"Cape Mentelle wines reflect
the unique sense of place
of Margaret River
in their freshness, fruit purity and vibrancy of character."
Rob Mann, Estate Director
Since the first vineyards were planted in 1967 this prestigious wine region has been receiving international recognition for wines of exceptional quality. From idyllic forests to pristine surf beaches, award winning wines and fresh regional produce, Margaret River has much to offer.
The brilliant idea of Margaret River as a wine growing region started as a “gut feeling”. Agriculturalist Dr John Gladstones knew the district well. He saw undulating, well-drained ironstone gravel soils carrying healthy marri trees (Eucalyptus callophylla) which were regarded in Western Australia as an indication of prime vineyard soils. Climate data suggested strong growing-season similarities to Bordeaux but warm, sunny Margaret River promised to be even better. The likely ripening period was drier, despite higher annual rainfall.
Temperatures were tempered by the maritime location and sea breezes from the Indian and Southern oceans. There was only a minimal risk of spring frost.
Gladstones recognised that the region possessed all the elements for growing Bordeaux grape varieties. Cape Mentelle, the Margaret River pathfinder, was one of the founding vineyards with planting beginning in 1970.
Some 40 years since the first vines were planted, the Margaret River wine region is recognised as one of the world’s finest. Today this thriving industry produces consistently high quality cabernet sauvignon, shiraz, sauvignon blanc, chardonnay and semillon to delight connoisseurs around the world.
Margaret River wineries have a reputation for producing wines with delightful individual fruit character that conjure up the sense of place for one of the most spectacular environments on earth.
Sub regionality is important when over many successive vintages a designated area that may be shared by a number of vineyards presents a distinct personality as expressed through the wines it produces that is clearly distinguishable from its neighbours.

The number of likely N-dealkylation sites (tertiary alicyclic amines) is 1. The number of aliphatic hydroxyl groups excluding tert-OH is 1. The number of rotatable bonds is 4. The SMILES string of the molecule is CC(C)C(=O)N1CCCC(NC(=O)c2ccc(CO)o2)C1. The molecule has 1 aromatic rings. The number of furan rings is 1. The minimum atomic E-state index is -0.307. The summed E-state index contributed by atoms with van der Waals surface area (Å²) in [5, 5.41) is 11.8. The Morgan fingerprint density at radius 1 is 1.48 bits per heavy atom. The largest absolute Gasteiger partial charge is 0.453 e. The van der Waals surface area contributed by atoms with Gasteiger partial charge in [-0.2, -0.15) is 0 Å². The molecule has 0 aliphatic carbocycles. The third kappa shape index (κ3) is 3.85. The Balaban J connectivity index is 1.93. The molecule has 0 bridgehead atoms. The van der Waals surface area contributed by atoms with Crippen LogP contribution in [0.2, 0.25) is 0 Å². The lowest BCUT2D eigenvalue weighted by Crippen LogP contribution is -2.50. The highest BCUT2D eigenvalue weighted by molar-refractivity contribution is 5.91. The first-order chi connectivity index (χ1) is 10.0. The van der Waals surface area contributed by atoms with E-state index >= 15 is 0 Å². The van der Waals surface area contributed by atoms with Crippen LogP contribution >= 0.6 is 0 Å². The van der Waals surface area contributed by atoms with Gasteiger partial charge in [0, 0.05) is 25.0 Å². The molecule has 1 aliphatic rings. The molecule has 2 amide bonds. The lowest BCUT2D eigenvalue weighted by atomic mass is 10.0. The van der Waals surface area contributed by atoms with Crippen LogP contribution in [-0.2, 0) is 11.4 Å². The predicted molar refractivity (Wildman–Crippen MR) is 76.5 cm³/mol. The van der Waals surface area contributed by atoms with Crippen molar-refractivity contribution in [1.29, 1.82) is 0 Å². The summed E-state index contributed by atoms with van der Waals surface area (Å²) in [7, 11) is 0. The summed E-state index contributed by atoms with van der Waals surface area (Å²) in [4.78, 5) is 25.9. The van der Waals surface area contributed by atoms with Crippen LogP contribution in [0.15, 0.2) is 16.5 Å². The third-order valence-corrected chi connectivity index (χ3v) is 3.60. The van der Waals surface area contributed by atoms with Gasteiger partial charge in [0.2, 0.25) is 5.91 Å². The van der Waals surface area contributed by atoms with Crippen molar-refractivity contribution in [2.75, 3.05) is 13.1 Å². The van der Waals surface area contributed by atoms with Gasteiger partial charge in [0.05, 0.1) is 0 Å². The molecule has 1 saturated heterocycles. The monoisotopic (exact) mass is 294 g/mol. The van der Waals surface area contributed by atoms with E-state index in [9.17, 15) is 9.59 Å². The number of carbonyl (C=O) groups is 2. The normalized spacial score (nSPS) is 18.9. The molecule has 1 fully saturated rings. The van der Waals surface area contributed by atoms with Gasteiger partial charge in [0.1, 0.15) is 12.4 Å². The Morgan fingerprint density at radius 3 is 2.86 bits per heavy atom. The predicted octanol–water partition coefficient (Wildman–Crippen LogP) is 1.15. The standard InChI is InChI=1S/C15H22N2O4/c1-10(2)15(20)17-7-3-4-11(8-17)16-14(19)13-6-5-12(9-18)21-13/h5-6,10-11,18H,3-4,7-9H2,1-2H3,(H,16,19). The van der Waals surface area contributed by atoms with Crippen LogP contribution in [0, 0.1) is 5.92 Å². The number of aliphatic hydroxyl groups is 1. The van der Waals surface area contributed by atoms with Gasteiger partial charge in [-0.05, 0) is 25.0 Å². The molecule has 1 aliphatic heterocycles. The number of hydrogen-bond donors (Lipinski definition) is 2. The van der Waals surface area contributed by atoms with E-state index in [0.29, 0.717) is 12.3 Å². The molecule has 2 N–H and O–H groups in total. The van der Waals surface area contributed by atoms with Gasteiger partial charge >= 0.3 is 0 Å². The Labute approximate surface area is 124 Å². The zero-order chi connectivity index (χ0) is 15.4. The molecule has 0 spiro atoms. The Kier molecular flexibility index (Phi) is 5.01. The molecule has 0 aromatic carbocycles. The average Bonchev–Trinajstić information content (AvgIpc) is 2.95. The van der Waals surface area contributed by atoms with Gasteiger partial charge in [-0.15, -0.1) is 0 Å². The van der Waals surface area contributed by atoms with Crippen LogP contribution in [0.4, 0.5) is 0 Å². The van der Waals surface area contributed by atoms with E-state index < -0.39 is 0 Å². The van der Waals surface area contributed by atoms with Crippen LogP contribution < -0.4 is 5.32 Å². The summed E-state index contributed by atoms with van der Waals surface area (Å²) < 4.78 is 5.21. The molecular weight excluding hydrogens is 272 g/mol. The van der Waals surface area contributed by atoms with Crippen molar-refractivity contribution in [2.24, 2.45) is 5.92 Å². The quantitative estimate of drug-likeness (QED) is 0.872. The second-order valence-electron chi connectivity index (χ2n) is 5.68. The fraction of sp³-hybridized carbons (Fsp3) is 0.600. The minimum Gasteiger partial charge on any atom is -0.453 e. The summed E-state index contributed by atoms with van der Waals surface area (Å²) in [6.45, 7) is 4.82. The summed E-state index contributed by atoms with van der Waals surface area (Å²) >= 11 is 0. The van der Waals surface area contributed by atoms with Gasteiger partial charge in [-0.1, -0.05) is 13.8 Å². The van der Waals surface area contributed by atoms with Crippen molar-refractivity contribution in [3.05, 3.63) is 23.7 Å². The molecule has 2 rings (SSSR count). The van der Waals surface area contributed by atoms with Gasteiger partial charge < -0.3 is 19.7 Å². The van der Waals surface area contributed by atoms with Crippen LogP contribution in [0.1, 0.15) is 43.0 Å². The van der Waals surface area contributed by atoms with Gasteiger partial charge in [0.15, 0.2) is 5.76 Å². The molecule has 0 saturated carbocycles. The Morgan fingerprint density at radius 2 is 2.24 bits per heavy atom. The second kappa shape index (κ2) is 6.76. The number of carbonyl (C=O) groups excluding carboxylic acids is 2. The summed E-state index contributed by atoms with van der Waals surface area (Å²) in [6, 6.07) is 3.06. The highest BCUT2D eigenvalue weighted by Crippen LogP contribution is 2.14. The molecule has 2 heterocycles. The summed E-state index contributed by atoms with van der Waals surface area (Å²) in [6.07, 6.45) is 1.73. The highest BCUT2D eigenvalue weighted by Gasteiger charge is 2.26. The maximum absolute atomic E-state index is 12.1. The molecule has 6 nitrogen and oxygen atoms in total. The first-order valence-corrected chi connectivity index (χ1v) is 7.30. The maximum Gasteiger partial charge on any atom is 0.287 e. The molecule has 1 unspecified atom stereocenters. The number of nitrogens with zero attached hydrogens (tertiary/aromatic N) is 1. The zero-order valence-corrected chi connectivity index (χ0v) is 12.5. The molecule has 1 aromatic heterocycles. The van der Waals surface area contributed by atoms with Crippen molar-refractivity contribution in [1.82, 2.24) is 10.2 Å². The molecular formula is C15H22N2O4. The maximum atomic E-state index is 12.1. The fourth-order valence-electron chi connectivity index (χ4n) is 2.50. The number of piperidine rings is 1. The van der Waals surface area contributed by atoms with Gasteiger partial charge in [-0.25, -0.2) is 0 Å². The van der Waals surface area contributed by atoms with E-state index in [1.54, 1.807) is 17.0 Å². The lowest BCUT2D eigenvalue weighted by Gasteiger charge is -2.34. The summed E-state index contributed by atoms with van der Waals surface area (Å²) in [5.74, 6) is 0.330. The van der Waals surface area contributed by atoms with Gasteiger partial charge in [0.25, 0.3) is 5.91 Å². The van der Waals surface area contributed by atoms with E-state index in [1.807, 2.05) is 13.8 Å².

What is of particular relevance is the personality of the site often transcends vintage conditions, varieties and wine making techniques. Cape Mentelle sources its fruit almost exclusively from the three un-official sub regions of Wilyabrup, (reds) Wallcliffe (reds and whites) and Karridale (whites) with the feature being cooler moderate tempertures in these regions and a close proximity to the ocean ensuring expressive varietal characters and elegant structured wines with well balanced natural acidity.
Our aim is make wines that taste of their origin and not of the variety or wine making and trust that with experience and maturity the origin of the fruit can consistently deliver the distinguishable personality and quality we desire in each of our wines.
The Wilyabrup sub region was home to the first vineyards in Margaret River with plantings beginning in 1966 by the Cullen Family on the site which is now Juniper Estate and whose vines only lasted a few seasons and in 1967 by Tom Cullity on the neighboring Vasse Felix property. The sub region is defined by John Gladstones as west of the Bussell hwy with drainage to the West and with an abundance of gravelly upland valley soils well suited to viticulture and home to tall stands of Marri trees (a great indicator of a soils potential for viticulture) The vineyards are within 10 km of the ocean and benefit from cooling afternoon south westerly sea breezes. This sub region is Margaret Rivers red varietal specialist with a concentration of great producers focusing on Cabernet Sauvignon and Bordeaux red varietals and blends which are characterised by their opulence with rich gravelly textures and ripe black fruits.
The Wallcliffe sub region which takes its name from a founding property on the banks of the Margaret River just prior to it emptying into the Indian Ocean was first planted to grapes in 1970 by the Hohnen family of Cape Mentelle whose original vineyard shares the Wallcliffe name. This sub region drains to the west and accounts for the catchment area of the Margaret River East and West of the township of Margaret River. The rainfall is slightly higher than Wilyabrup with higher corresponding cloud cover. The soils are more varied with patches of sloping gravelly loamy soils interspersed by areas of flat land. The prevailing afternoon South Westerly sea breezes are stronger and cooler and this area tends to ripen up to 2 weeks later than Wilyabrup. A vineyards proximity to the ocean is key with those closest having the mildest temperatures and these are perfectly suited to both white and red grapes with this sub region championing the regions Chardonnay along with blends of white and red Bordeaux varietals. The Cabernet from this region is more classically elegant with fine velvety tannins and bright varietal characters the hallmark.